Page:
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Virginia Tech Alcohol Task Force: You need a new approach!

February 8, 2011

A snippet from the recent Roanoke Times article:

http://www.roanoke.com/news/nrv/wb/275440

“A fledgling task force at Virginia Tech hopes to curb heavy drinking and its harmful fallout on college campuses after the deaths of two students this school year in the New River Valley.

Advocates for alcohol safety say they intend to tackle the issue from a health and medical perspective, leaving law enforcement to continue its supervision of underage students, bars and retailers.”

  I’d also like to ask my blog viewers if they are familiar with Einstein’s famous definition of insanity: 

Doing the same thing over and over again and expecting different results.

http://compelledtoact.com/Tragic_listing/Hauser.htm   

“…Reported that Thomas Ryan Hauser, 23, was found by roommates in his off-campus apartment Sunday morning. After Thomas and some friends had been barhopping, drinking beer and liquor from about 9 p.m. Saturday until about 2 a.m. Sunday, the friends carried him back from a bar and put him on his right side on the living room floor to let him sleep it off.   When the friends attempted to wake Thomas the next morning, they found he had died.

Also reported that two other college students were hospitalized over the weekend for alcohol poisoning, but both recovered….”

That occured in 2004.  I’m not Albert Einstein, but I believe the advocates for alcohol safety (whoever they are) need a new approach… the current one isn’t working.  The statement released to the Roanoke Times sounds like a tidy way of shifting responsibility, onto someone elses shoulders.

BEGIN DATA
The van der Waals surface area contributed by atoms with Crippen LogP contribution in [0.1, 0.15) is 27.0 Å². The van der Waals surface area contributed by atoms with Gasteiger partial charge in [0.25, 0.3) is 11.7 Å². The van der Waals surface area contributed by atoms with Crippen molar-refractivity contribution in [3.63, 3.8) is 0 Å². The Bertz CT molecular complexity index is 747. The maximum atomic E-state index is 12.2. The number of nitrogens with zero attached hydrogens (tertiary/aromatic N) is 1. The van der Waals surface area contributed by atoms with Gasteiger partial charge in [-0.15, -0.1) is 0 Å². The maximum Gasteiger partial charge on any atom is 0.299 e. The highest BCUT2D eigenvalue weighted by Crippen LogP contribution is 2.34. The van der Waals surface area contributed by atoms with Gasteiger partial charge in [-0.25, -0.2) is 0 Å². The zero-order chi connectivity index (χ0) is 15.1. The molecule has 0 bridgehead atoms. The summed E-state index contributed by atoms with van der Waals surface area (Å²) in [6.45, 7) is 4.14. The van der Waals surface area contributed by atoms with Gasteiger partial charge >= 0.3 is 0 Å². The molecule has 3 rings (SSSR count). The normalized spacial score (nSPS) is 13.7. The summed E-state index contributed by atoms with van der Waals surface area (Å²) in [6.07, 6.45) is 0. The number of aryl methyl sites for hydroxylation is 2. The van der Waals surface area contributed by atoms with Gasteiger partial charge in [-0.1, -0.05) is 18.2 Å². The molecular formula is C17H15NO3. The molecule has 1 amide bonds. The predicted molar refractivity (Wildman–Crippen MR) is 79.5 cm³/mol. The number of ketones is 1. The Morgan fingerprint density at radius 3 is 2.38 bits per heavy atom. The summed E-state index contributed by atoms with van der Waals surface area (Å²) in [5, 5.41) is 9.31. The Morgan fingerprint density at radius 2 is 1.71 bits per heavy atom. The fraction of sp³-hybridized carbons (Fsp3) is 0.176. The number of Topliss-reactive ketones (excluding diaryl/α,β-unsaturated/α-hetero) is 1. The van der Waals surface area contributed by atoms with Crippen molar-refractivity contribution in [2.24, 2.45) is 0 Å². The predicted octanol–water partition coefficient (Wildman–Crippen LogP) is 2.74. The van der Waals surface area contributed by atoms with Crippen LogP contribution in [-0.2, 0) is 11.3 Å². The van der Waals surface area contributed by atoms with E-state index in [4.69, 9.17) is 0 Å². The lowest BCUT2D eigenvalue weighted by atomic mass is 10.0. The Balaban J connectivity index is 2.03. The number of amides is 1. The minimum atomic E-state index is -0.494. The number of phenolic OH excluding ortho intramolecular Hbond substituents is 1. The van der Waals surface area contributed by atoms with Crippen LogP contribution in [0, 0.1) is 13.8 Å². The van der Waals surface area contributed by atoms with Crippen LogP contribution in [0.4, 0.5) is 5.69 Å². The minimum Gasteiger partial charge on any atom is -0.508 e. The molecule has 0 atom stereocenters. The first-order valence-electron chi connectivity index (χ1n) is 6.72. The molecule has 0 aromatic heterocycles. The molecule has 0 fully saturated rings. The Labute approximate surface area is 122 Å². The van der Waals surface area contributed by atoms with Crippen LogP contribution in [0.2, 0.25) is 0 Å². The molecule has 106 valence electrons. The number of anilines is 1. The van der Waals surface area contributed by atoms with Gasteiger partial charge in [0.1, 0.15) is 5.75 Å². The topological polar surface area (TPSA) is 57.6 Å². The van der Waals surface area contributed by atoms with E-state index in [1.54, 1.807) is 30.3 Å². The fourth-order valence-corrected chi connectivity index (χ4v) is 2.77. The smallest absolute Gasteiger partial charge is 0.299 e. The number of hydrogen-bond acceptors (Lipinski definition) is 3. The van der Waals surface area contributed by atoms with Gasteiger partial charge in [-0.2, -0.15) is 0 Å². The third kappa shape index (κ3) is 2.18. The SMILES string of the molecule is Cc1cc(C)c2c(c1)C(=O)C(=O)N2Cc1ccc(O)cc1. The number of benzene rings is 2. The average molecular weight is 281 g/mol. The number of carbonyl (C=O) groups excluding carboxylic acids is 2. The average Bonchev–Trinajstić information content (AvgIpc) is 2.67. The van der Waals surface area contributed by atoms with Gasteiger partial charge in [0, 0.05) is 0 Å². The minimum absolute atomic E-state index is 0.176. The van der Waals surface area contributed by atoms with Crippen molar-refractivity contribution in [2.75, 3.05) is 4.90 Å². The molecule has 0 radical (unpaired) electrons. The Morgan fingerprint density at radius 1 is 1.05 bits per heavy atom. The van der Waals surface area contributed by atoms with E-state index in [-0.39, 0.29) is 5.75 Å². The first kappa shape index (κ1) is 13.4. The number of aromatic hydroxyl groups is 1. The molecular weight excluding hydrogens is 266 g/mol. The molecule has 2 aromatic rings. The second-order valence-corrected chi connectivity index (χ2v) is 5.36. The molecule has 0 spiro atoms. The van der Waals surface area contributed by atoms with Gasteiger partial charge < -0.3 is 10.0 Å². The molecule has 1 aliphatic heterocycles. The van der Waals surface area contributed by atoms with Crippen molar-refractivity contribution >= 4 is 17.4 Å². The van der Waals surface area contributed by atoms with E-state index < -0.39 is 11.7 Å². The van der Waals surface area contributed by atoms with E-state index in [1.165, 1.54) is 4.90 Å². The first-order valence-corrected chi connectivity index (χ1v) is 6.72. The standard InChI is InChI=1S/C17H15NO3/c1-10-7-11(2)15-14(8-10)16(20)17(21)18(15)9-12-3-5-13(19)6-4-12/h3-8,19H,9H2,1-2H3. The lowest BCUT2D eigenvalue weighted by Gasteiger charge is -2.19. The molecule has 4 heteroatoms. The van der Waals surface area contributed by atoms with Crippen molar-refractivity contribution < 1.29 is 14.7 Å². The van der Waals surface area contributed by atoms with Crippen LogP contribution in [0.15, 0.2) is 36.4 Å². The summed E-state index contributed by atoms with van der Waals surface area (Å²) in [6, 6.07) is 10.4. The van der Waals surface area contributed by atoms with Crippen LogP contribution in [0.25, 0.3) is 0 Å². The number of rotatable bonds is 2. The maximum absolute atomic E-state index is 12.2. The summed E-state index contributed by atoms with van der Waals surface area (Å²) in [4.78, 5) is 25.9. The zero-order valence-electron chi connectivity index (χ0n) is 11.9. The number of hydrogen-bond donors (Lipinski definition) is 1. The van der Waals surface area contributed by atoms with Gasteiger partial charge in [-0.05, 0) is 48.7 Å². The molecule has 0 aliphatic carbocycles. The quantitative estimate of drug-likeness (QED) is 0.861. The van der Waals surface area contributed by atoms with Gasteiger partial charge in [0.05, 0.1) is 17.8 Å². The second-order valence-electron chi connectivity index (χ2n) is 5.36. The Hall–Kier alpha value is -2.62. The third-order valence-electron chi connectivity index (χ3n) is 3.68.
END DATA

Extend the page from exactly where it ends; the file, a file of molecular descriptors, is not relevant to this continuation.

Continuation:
An increase in repercussions will lessen the problem.

My response to an earlier reader’s comment pretty much sums up the situation.

————————————————————————————————–

For the record, I’m no prude and I’m not a teetotaler. Bulldog does enjoy an alcoholic beverage from time to time: beer, wine, whiskey, whatever. However, I’d like to think I know my limits, and I’m certainly not attempting to climb onto rooftops.

I also don’t want to come across as unsympathetic or malicious towards Mr. David Gayle. His family is going through a rough enough time, and I certainly take no pleasure in his unfortunate demise. My issue is with Virginia Tech.  They are well aware that the alcohol situation with the student body has gotten out of control. There are PLENTY of articles floating around on the internet documenting the problem, and people who one way or another have wound up injured, dead, arrested, etc due to alcohol related incidents.